Industry players say foods steeped in local flavours and origins sell well because they pack a small bite of Singapore’s food culture, as residents and tourists alike continue to seek out authentic culinary experiences.
Home-grown design retailer Naiise, which also sells locally made food gifts, has seen demand for “differentiated souvenirs that reflect the unique culture, heritage, quirks and even language – Singlish! – in Singapore” explode in recent years, according to chief marketing and buying officer Amanda Eng.
And as founder and chief executive Shermay Lee of Shermay’s Singapore Fine Food, known for its range of local condiments, puts it: “There is strong interest to taste traditional, authentic and family heirloom recipes.”
The brand’s bestseller is the Cilicuka Original, a bottled chilli sauce based on a half-century-old recipe belonging to Lee’s late grandmother – cookbook author Lee Chin Koon, the mother of Singapore’s founding prime minister Lee Kuan Yew.
Singaporeans like to use the flavourful, tangy chilli sauce as a dipping sauce for steamboat or prawn crackers, she says. Besides locals, most of her clientele hails from China, Japan, Indonesia, and the West.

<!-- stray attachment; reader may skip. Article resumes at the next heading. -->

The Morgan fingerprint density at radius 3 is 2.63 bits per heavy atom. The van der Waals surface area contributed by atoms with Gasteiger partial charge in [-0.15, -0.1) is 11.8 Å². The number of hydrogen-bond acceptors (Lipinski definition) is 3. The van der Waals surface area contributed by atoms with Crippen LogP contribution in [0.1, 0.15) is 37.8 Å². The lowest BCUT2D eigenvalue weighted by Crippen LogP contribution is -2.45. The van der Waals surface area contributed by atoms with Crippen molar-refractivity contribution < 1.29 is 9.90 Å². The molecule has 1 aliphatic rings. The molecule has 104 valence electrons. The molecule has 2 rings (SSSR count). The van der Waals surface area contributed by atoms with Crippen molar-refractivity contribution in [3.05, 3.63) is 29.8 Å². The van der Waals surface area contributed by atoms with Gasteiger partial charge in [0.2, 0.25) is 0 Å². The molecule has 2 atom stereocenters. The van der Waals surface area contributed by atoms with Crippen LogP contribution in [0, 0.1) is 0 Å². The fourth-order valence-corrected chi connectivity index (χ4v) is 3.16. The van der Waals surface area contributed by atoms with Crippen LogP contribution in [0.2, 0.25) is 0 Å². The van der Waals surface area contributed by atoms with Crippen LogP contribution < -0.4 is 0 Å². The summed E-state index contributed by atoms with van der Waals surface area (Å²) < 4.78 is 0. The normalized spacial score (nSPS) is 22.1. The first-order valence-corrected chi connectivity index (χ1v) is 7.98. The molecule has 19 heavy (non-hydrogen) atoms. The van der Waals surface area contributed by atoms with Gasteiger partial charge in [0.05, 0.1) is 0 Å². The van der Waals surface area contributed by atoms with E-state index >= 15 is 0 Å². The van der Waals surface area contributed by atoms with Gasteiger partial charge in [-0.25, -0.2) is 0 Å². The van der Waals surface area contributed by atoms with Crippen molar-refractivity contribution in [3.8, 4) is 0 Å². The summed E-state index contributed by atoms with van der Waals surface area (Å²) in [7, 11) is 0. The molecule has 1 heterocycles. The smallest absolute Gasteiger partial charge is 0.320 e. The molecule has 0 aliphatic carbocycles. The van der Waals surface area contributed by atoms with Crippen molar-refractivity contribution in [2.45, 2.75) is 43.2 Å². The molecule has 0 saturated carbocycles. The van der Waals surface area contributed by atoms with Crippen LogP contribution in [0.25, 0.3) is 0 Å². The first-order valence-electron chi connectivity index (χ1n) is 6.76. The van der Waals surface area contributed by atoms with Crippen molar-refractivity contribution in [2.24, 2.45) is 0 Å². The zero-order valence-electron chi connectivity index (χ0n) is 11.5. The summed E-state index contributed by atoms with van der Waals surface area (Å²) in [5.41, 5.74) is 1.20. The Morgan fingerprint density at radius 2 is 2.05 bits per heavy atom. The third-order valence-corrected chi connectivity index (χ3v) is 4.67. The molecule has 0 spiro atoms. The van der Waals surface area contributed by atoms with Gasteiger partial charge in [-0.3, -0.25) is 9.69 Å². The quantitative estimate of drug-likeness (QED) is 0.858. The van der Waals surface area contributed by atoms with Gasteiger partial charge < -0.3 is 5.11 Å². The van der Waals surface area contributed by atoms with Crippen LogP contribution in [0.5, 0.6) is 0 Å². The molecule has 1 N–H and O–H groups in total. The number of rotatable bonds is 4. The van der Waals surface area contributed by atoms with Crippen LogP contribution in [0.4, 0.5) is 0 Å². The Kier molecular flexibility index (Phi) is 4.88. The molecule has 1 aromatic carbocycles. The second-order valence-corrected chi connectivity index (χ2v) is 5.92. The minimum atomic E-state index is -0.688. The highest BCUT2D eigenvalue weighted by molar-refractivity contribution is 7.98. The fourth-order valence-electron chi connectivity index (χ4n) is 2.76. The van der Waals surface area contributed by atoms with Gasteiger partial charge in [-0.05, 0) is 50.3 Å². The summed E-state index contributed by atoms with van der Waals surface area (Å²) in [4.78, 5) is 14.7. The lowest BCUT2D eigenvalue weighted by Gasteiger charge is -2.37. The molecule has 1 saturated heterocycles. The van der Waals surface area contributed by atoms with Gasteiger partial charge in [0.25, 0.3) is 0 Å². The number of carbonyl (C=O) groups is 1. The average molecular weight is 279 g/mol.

“All my products are proudly and lovingly made in Singapore. It costs more to do it here, but I like that I can personally oversee quality,” Lee says. “It is the embodiment of Singaporean culture.”
Another home-grown label, Straits Preserves, sells artisanal marmalade made with local tropical ingredients. Tourists are huge fans of the Singapore Sling flavour, a rendition of the iconic cocktail, says founder Sharon Lee.
She notes that they usually purchase two to four jars to bring home as gifts, and sometimes as many as 12. “From the beginning, we’d hoped that Straits Preserves would become a representation of Singapore food. Most people are familiar with marmalades, but we present ours in unique local flavours so visitors feel they are truly able to bring home a taste of Singapore that can be easily enjoyed by everyone.”
The numbers back up the appetite. Tea company Ette Tea has seen business double year on year over the last three years, according to founder Victor Koh. The firm’s hand-blended teas include creations inspired by local fare, such as pandan chiffon and even savoury flavours such as nasi lemak and chicken rice.
“When we started the business, we wanted to create unique Southeast Asian blends that are delightful and delicious,” Koh says, noting that Ette Tea sells 500 to 1,000 items a month, from tea sachets to tea caddies and even gift sets. “Unlike traditional black or green teas, our tea blends represent the diverse ethnicity and colourful heritage that is the foundation of our society, and the amazing food culture that comes from it.”